WASHINGTON, D.C.—In the case that has become generallyfamiliar within the pharma/biotech community, the U.S. Supreme Court heardarguments last month seeking to invalidate Myriad Genetics' patents on two BRCAgenes associated with hereditary breast and ovarian cancer.
After previously having been set aside by a district court,the patents were upheld by the Federal Circuit Court, both initially and afterremand for reconsideration by the Supreme Court, which then agreed to take upthe case itself.
The lawsuit was filed by the American Civil Liberties Union(ACLU) and the Public Patent Foundation (PUBPAT) on behalf of a long list ofresearchers, patients, breast cancer and women's health groups and medicalprofessional associations.
While patent attorneys we spoke with were uniformly cautiousabout reading too much into the tea leaves based on oral arguments, they allexpressed doubt that, having taken up the case, the court would reaffirm theFederal Circuit Court's twice-articulated decision. Instead, the best bet seemsto be a sort of triangulation reminiscent of the Clinton Administration, wherethe court will come down on the side of a "third way" close to the positionarticulated by the Obama administration's solicitor general.
According to a summary by Morrison & Foerster's patentlawyers, the solicitor general's "amicusbrief on behalf of the United States, nominally supporting neither party, but …in practical terms, is seen as supporting the challengers." In a departure fromthe position of the Patent Office, the Solicitor General argues that "isolatedbut otherwise unmodified DNA is not patent-eligible."
According to the Solicitor General, the "public's ability tostudy and use native DNA would be unduly compromised if changes caused by theextraction of naturally occurring substances from their native environmentswere sufficient to trigger patent eligibility." The Solicitor General departsfrom the challengers when it comes to "complementary DNA" molecules, which thegovernment describes as "synthetic molecules built by scientists to include, ina single contiguous DNA segment, only the exons of a naturally occurring gene,without the introns and regulatory regions that are normally interspersed withexon sequences in genomic DNA."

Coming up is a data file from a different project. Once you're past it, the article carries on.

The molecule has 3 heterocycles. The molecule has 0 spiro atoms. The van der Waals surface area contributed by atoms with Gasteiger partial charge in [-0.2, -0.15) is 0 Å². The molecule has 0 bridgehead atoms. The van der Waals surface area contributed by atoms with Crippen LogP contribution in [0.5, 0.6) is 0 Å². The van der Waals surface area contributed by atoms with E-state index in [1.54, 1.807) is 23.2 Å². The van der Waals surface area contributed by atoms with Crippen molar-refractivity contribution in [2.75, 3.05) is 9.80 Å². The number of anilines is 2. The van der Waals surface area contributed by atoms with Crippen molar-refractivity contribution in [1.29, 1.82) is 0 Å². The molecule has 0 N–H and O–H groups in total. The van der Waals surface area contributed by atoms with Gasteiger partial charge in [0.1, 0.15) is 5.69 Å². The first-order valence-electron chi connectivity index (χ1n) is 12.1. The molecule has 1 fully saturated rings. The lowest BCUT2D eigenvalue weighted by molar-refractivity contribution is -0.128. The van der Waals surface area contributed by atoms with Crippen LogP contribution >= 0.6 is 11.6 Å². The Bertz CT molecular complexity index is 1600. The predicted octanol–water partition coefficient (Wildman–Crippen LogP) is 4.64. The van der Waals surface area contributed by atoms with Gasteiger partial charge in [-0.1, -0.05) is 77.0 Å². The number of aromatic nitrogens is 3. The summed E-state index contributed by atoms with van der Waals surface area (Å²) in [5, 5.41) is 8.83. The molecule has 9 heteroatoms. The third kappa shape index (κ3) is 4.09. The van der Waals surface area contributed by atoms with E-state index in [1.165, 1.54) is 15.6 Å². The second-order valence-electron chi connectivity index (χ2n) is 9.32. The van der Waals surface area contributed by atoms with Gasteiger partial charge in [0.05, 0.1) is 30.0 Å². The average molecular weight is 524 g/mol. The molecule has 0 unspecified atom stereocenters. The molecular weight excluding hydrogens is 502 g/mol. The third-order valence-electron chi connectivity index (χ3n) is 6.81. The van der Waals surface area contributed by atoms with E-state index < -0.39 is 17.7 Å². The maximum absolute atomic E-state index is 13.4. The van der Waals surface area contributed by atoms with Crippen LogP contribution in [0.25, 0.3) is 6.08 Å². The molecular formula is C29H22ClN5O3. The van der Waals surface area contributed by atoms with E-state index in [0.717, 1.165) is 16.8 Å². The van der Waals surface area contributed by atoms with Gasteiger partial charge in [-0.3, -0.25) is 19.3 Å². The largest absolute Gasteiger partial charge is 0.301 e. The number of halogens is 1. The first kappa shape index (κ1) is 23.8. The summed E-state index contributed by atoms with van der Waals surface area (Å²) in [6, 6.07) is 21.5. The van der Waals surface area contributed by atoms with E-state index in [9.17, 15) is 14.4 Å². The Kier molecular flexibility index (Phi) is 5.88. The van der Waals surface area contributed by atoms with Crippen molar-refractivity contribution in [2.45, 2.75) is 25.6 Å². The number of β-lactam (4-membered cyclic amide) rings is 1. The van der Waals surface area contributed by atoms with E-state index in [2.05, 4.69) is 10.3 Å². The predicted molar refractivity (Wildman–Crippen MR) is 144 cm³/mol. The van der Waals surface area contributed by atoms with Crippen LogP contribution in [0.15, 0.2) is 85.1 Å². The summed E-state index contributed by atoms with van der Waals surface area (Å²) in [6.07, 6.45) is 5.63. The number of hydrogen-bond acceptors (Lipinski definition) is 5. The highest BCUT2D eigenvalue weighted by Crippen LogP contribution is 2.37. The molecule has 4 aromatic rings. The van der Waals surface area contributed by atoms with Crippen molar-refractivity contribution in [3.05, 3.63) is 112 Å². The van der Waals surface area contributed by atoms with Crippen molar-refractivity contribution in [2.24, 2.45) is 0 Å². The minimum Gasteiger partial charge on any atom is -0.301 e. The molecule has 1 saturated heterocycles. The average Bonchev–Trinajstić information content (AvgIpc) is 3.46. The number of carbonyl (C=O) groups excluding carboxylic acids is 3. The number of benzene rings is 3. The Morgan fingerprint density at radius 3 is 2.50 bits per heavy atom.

Kevin E. Noonan, a biotechnology patent lawyer and partnerwith McDonnell Boehnen Hulbert & Berghoff LLP in Chicago, also thinks thecourt may take the advice of the solicitor general, one reason being that thecourt might be reticent to make a more sweeping decision because the justicesseem to appreciate that they lack a detailed understanding of the science atissue. Noonan also points out that the BRCA genes are something of a specialcase in terms of their impact on cancer rates. In breast cancer, for example, asingle BRCA mutation drives the cancer rate from 9 percent to 90 percent. Moretypically, a half-dozen or more mutations are involved.
"Unlike BRCA, if the genetic profile is complicated enough,"he says, "the inventor can decide not to disclose the pattern of mutations,hide it on a gene chip and make it very difficult to reverse engineer.Currently, universities do the work and get the patents. This might tip thescale to companies doing their own development and patent filings. A LabCorp orQuest could examine 100,000 samples of stomach cancer cells, determine what'sdifferent and what they have in common, then develop the test on a gene chip,encrypted, with false negatives and positives."
Jennifer A. Camacho, a patent attorney and shareholder at GreenbergTraurig LLP in Boston, finds it interesting that oral arguments did not includemuch discussion of Mayo vs. Prometheus, acase in which Prometheus' patents were invalidated amidst much concern for whatthis decision implied for the development of personalized medicine based onpatented diagnostic tests. She thinks this may be another indication that thistime, the Supreme Court will decide as narrowly as they must to answer thequestion, perhaps focusing on the wording of the claim or the DNA in someversion of the solicitor general's amicusbrief.